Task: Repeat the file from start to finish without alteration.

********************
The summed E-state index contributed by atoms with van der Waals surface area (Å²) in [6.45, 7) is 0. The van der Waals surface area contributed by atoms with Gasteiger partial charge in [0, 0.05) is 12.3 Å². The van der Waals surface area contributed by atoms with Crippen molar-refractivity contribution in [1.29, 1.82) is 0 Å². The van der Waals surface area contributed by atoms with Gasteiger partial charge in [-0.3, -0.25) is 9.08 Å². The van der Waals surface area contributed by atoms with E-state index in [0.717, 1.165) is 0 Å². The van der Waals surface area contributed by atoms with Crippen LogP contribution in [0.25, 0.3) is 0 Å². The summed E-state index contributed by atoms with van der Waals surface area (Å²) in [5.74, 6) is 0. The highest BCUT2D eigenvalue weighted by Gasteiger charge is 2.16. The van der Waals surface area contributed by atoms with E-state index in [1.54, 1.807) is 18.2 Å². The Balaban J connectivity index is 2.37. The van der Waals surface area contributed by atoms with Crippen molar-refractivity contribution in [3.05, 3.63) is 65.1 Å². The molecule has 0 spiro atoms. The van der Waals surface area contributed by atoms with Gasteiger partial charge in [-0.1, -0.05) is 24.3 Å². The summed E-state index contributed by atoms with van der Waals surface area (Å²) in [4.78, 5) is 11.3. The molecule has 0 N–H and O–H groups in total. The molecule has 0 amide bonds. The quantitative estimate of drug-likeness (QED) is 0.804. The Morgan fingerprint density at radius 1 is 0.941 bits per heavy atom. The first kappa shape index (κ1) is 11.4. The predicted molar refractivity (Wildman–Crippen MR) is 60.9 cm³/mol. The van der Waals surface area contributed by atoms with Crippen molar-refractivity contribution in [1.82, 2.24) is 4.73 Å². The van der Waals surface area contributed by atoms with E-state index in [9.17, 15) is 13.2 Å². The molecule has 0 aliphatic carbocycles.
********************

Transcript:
The summed E-state index contributed by atoms with van der Waals surface area (Å²) in [6.45, 7) is 0. The van der Waals surface area contributed by atoms with Gasteiger partial charge in [0, 0.05) is 12.3 Å². The van der Waals surface area contributed by atoms with Crippen molar-refractivity contribution in [1.29, 1.82) is 0 Å². The van der Waals surface area contributed by atoms with Gasteiger partial charge in [-0.3, -0.25) is 9.08 Å². The van der Waals surface area contributed by atoms with E-state index in [0.717, 1.165) is 0 Å². The van der Waals surface area contributed by atoms with Crippen LogP contribution in [0.25, 0.3) is 0 Å². The summed E-state index contributed by atoms with van der Waals surface area (Å²) in [5.74, 6) is 0. The highest BCUT2D eigenvalue weighted by Gasteiger charge is 2.16. The van der Waals surface area contributed by atoms with E-state index in [1.54, 1.807) is 18.2 Å². The Balaban J connectivity index is 2.37. The van der Waals surface area contributed by atoms with Crippen molar-refractivity contribution in [3.05, 3.63) is 65.1 Å². The molecule has 0 spiro atoms. The van der Waals surface area contributed by atoms with Gasteiger partial charge in [-0.1, -0.05) is 24.3 Å². The summed E-state index contributed by atoms with van der Waals surface area (Å²) in [4.78, 5) is 11.3. The molecule has 0 N–H and O–H groups in total. The molecule has 0 amide bonds. The quantitative estimate of drug-likeness (QED) is 0.804. The Morgan fingerprint density at radius 1 is 0.941 bits per heavy atom. The first kappa shape index (κ1) is 11.4. The predicted molar refractivity (Wildman–Crippen MR) is 60.9 cm³/mol. The van der Waals surface area contributed by atoms with Crippen molar-refractivity contribution in [1.82, 2.24) is 4.73 Å². The van der Waals surface area contributed by atoms with E-state index in [9.17, 15) is 13.2 Å². The molecule has 0 aliphatic carbocycles.